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Disease Management’s Ace in the Hole

by jsidorov

The World Health Care Blog welcomes Jaan Sidorov as a new contributor. Dr. Sidorov writes the Disease Management Care Blog, where this piece 1st appeared.

Is there potential for future combined versions of both ‘disease management’ and the ‘patient centered medical home?’ DM brings remote multi-channel coaching, scalability and an understanding of performance guarantees in an inflationary insurance market. The PCMH leverages the physician-patient relationship, ‘high touch’ engagement and is one of the ingredients in the resuscitation of primary care. It can be argued each makes up for the weaknesses of the other. Accordingly, combining both makes a lot of sense.

Yet, the PCMH is in ascendancy: numerous pilots underway, the support of academia and policy makers is deafening and a big Big BIG Medicare demo is in the chute. Feeling confident, PCMH advocates appear to be in little mood for modification of their care model. Who can blame them?

Just wait. The PCMH’s life cycle is about 5 years behind disease management and rapidly reaching the red dotted Peak of Inflated Expectations. After the pilots demonstrate blunted quality improvements and just how difficult it is to reduce claims expense, disillusionment will give way to dialog that is focused on building better and combined approaches to population care.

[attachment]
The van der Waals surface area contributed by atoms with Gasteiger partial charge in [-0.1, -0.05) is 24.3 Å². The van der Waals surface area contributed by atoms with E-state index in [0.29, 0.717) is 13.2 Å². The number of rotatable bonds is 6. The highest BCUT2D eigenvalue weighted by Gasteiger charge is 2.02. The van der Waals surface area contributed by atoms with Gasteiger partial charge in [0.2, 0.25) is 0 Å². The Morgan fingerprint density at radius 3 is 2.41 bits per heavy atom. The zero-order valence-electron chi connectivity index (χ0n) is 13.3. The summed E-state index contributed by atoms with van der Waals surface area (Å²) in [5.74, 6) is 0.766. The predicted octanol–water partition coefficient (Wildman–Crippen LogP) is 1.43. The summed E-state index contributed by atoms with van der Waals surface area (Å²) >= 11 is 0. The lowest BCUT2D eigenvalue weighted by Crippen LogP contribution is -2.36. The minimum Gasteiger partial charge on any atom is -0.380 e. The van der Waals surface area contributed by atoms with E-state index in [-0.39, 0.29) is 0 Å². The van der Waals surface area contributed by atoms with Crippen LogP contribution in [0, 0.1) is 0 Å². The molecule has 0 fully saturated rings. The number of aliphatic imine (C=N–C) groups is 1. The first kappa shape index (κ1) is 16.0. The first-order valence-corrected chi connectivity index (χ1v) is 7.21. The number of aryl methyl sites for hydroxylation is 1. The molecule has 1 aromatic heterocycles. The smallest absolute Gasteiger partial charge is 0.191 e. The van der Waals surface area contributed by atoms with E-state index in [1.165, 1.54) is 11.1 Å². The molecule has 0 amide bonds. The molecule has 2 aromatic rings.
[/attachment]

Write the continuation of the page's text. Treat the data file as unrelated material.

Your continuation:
We’re only weeks away from the college football season and its lesson that there is nothing like early season losses to bring players and fans back to the reality of planet earth. Our colleagues on the PCMH ’side of the aisle’ believe well intentioned doctors and nurses, because they ARE doctors and nurses, can ‘educate’ patients into doing the right things. The disease management organizations and their nurses moved beyond this years ago. Once gravity intrudes, all stakeholders interested in population-based care able to focus on new approaches to chronic illness that focus on even more effective versions of patient coaching that interlock across the care delivery spectrum.

If you haven’t read this fascinating article by Linden and Roberts, you should. This is DM’s greatest strength, the ace in the hole that cannot be easily imported into primary care medical homes. Think about taking these approaches and industrially mixing them with the kind of consumerism described in books like Buying In and its abundantly clear that we’ve only begun to scratch at the surface of patient behavior change.


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